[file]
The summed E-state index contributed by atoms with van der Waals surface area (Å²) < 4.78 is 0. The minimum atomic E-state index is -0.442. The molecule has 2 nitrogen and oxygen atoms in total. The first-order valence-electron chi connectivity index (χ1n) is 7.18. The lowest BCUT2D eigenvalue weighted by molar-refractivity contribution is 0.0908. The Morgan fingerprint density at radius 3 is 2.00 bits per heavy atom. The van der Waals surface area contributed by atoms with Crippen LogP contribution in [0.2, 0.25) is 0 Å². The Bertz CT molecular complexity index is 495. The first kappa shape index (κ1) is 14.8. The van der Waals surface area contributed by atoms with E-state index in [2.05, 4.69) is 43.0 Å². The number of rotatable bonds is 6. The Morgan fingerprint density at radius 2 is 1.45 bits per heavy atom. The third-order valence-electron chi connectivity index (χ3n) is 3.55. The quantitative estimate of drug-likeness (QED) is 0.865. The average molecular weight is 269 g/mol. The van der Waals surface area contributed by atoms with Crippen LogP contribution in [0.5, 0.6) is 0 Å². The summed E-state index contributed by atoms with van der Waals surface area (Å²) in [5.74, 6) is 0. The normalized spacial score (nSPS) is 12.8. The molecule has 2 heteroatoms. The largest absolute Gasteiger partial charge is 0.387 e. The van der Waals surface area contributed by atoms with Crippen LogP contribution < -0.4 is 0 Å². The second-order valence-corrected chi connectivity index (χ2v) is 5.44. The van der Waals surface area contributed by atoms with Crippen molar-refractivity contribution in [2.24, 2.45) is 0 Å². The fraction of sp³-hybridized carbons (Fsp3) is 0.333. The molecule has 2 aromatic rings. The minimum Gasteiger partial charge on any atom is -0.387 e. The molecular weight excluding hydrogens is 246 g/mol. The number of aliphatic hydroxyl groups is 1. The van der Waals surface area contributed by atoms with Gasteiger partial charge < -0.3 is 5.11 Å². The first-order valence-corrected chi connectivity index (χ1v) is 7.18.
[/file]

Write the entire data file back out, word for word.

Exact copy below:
The summed E-state index contributed by atoms with van der Waals surface area (Å²) < 4.78 is 0. The minimum atomic E-state index is -0.442. The molecule has 2 nitrogen and oxygen atoms in total. The first-order valence-electron chi connectivity index (χ1n) is 7.18. The lowest BCUT2D eigenvalue weighted by molar-refractivity contribution is 0.0908. The Morgan fingerprint density at radius 3 is 2.00 bits per heavy atom. The van der Waals surface area contributed by atoms with Crippen LogP contribution in [0.2, 0.25) is 0 Å². The Bertz CT molecular complexity index is 495. The first kappa shape index (κ1) is 14.8. The van der Waals surface area contributed by atoms with E-state index in [2.05, 4.69) is 43.0 Å². The number of rotatable bonds is 6. The Morgan fingerprint density at radius 2 is 1.45 bits per heavy atom. The third-order valence-electron chi connectivity index (χ3n) is 3.55. The quantitative estimate of drug-likeness (QED) is 0.865. The average molecular weight is 269 g/mol. The van der Waals surface area contributed by atoms with Crippen LogP contribution in [0.5, 0.6) is 0 Å². The summed E-state index contributed by atoms with van der Waals surface area (Å²) in [5.74, 6) is 0. The normalized spacial score (nSPS) is 12.8. The molecule has 2 heteroatoms. The largest absolute Gasteiger partial charge is 0.387 e. The van der Waals surface area contributed by atoms with Crippen LogP contribution < -0.4 is 0 Å². The second-order valence-corrected chi connectivity index (χ2v) is 5.44. The van der Waals surface area contributed by atoms with Crippen molar-refractivity contribution in [2.24, 2.45) is 0 Å². The fraction of sp³-hybridized carbons (Fsp3) is 0.333. The molecule has 2 aromatic rings. The minimum Gasteiger partial charge on any atom is -0.387 e. The molecular weight excluding hydrogens is 246 g/mol. The number of aliphatic hydroxyl groups is 1. The van der Waals surface area contributed by atoms with Gasteiger partial charge < -0.3 is 5.11 Å². The first-order valence-corrected chi connectivity index (χ1v) is 7.18.